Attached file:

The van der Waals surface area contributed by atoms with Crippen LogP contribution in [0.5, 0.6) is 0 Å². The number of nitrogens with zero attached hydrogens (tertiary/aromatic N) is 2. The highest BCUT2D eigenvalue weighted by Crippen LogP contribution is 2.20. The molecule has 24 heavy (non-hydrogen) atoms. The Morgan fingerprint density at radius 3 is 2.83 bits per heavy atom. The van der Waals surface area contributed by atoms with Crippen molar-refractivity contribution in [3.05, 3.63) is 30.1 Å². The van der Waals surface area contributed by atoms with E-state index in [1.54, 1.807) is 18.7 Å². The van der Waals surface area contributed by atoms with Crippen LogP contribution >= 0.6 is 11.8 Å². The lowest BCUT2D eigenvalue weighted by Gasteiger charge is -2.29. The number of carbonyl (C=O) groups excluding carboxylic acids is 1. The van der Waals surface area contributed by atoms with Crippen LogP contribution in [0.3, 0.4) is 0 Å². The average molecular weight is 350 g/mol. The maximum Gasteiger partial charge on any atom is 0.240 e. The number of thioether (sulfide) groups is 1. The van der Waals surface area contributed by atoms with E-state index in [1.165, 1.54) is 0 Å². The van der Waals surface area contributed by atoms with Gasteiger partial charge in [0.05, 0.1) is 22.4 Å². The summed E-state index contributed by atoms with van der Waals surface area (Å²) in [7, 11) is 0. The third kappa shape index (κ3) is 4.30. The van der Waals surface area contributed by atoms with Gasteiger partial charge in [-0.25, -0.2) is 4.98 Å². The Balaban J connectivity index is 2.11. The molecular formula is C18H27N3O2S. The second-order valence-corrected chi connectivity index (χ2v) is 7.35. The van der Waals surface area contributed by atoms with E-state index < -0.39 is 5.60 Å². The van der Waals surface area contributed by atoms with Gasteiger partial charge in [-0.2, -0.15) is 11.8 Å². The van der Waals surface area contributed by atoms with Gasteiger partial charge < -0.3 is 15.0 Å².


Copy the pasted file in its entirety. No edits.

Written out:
The van der Waals surface area contributed by atoms with Crippen LogP contribution in [0.5, 0.6) is 0 Å². The number of nitrogens with zero attached hydrogens (tertiary/aromatic N) is 2. The highest BCUT2D eigenvalue weighted by Crippen LogP contribution is 2.20. The molecule has 24 heavy (non-hydrogen) atoms. The Morgan fingerprint density at radius 3 is 2.83 bits per heavy atom. The van der Waals surface area contributed by atoms with Crippen molar-refractivity contribution in [3.05, 3.63) is 30.1 Å². The van der Waals surface area contributed by atoms with E-state index in [1.54, 1.807) is 18.7 Å². The van der Waals surface area contributed by atoms with Crippen LogP contribution >= 0.6 is 11.8 Å². The lowest BCUT2D eigenvalue weighted by Gasteiger charge is -2.29. The number of carbonyl (C=O) groups excluding carboxylic acids is 1. The van der Waals surface area contributed by atoms with Crippen LogP contribution in [0.3, 0.4) is 0 Å². The average molecular weight is 350 g/mol. The maximum Gasteiger partial charge on any atom is 0.240 e. The number of thioether (sulfide) groups is 1. The van der Waals surface area contributed by atoms with E-state index in [1.165, 1.54) is 0 Å². The van der Waals surface area contributed by atoms with Gasteiger partial charge in [0.05, 0.1) is 22.4 Å². The summed E-state index contributed by atoms with van der Waals surface area (Å²) in [7, 11) is 0. The third kappa shape index (κ3) is 4.30. The van der Waals surface area contributed by atoms with Gasteiger partial charge in [-0.25, -0.2) is 4.98 Å². The Balaban J connectivity index is 2.11. The molecular formula is C18H27N3O2S. The second-order valence-corrected chi connectivity index (χ2v) is 7.35. The van der Waals surface area contributed by atoms with E-state index < -0.39 is 5.60 Å². The van der Waals surface area contributed by atoms with Gasteiger partial charge in [-0.2, -0.15) is 11.8 Å². The van der Waals surface area contributed by atoms with Gasteiger partial charge < -0.3 is 15.0 Å².